For Long COVID, we should also consider damage to the lungs impacting oxygen levels.
Concerns about Biomesight – How to reduce brain fog
My first concern is simple, the belief of there being a common microbiome pattern is very questionable. There are likely patterns, for example, a microbiome pattern that results in higher d-lactic acid production; a pattern that results in lower d-lactic acid production; a pattern that inhibits one of the many steps in the coagulation cascade; a pattern that overloads one of the many steps in the coagulation cascade; a pattern that causes vascular constriction; a pattern that cause inflammation; a pattern that inhibits the absorption of iron…and on and on. There is not a single pattern that applies to all.
My second concern is a failure to cross validate/document. D-lactic acid is well associated with brain fog in the literature, ” D–lactic acidosis is characterized by brain fogginess (BF) and elevated D-lactate“, Recent research indicates that d–lactic acid may inhibit the supply of energy from astrocytes to neurons involved with memory formation. . It is not mentioned once in the post (as of this time).
When a statement like this is made “Unsurprisingly, high ethanol producers in the gut based on research findings (separate from what we are seeing from the Biomesight dataset) is associated with brain fog.” I would expect links to these research papers to be included for the reader to follow up. Ethanol is drinking alcohol, booze – which has me very curious about the links and especially if they are seen with many of the conditions cited above.
I am very curious because I use KEGG data to see if any compound production/consumption was statistically significant in Special Study: Neurocognitive: Brain Fog, and ethanol was not found to be statistically significant. Searching for ethanol on Pub Med, we find “Lactic acidosis and acute ethanol intoxication ” and “SEVERE LACTIC ACIDOSIS SECONDARY TO ACUTE ALCOHOL INTOXICATION”  but that was from explicit ethanol (alcohol) consumption.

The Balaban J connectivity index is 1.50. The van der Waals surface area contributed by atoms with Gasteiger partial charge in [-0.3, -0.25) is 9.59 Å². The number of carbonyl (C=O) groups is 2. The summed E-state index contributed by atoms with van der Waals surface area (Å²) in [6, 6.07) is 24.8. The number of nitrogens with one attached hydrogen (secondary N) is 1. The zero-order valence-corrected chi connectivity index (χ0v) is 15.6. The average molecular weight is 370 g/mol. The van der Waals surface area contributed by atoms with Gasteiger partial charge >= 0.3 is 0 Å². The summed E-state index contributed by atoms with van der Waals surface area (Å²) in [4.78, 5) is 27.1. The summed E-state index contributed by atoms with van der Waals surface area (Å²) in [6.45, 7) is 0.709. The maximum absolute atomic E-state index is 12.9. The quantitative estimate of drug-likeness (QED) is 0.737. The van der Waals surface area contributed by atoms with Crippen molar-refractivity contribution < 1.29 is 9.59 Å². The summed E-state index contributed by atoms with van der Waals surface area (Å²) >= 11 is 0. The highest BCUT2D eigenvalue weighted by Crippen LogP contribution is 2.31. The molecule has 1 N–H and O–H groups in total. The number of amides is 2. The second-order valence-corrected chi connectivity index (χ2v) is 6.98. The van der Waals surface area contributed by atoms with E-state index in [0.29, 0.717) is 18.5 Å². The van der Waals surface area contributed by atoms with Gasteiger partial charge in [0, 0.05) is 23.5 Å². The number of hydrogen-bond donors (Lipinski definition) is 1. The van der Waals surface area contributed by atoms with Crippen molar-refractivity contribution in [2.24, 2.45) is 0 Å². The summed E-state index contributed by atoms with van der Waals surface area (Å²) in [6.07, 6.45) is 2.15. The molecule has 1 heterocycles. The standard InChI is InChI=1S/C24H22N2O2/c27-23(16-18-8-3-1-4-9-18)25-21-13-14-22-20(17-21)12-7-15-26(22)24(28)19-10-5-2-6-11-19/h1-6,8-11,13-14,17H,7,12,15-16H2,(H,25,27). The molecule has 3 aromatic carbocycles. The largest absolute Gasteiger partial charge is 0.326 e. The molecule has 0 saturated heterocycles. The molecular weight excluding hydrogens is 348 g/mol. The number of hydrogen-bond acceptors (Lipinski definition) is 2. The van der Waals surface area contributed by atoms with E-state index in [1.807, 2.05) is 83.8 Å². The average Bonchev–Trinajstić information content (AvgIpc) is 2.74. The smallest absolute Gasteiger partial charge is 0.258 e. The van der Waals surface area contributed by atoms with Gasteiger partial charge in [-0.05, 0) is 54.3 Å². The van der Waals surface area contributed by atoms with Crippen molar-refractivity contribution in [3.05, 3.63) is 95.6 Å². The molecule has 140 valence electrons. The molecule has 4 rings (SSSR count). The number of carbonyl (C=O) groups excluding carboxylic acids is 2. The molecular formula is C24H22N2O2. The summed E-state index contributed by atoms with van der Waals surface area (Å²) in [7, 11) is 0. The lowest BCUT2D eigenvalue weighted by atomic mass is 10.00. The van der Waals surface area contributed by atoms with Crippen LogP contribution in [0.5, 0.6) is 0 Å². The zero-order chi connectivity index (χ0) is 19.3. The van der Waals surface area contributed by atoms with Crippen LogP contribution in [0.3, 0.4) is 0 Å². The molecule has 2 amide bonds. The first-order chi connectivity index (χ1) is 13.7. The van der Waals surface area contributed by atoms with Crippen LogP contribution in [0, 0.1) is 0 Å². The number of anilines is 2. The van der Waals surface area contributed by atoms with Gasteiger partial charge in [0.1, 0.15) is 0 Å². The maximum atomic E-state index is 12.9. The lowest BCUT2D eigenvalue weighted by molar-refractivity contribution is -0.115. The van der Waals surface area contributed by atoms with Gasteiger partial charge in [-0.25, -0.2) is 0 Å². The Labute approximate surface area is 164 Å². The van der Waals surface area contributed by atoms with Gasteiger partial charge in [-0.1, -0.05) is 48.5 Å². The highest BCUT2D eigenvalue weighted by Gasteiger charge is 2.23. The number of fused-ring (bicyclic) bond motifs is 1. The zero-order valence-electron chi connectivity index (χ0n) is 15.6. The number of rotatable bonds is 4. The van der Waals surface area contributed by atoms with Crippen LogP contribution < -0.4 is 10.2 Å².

This does lead me to a model for alcohol intolerance developing with ME/CFS, which I posted here [Alcohol Intolerance in ME/CFS – A Model].
How does special studies compared to Biomesight post
The table below shows no agreement between my special studies and their findings. We used different statistical process, but finding not a single agreement should be a red flag on relying on the data. While I have a smaller sample (approximately 1/3), the data processing to get the microbiome data was identical.
|Special Studies |
|Escherichia coli (species)||5.3|
|Lactiplantibacillus pentosus (species)||5.1|
|Veillonella dispar (species)||4.4|
|Staphylococcus pseudolugdunensis (species)||4.2|
|Clostridium cellulovorans (species)||4.1|
|Species Bacteroides uniformis||X|
|Species Bacteroides cellulosilyticus||X|
|Species Phascolarctobacterium faecium||X|
|Species Anaerotruncus colihominis||X|
|Species Faecalibacterium prausnitzii||X|
I do not believe that we can aggregate all microbiome samples reporting brain fog into a single set and find a universal pattern to address a priori. The numbers from Special Study: Neurocognitive: Brain Fog were the weakest of all special studies and, based on some other recent work in progressed, results may be adversely affected by sampling bias, sample quality, and false detection rate.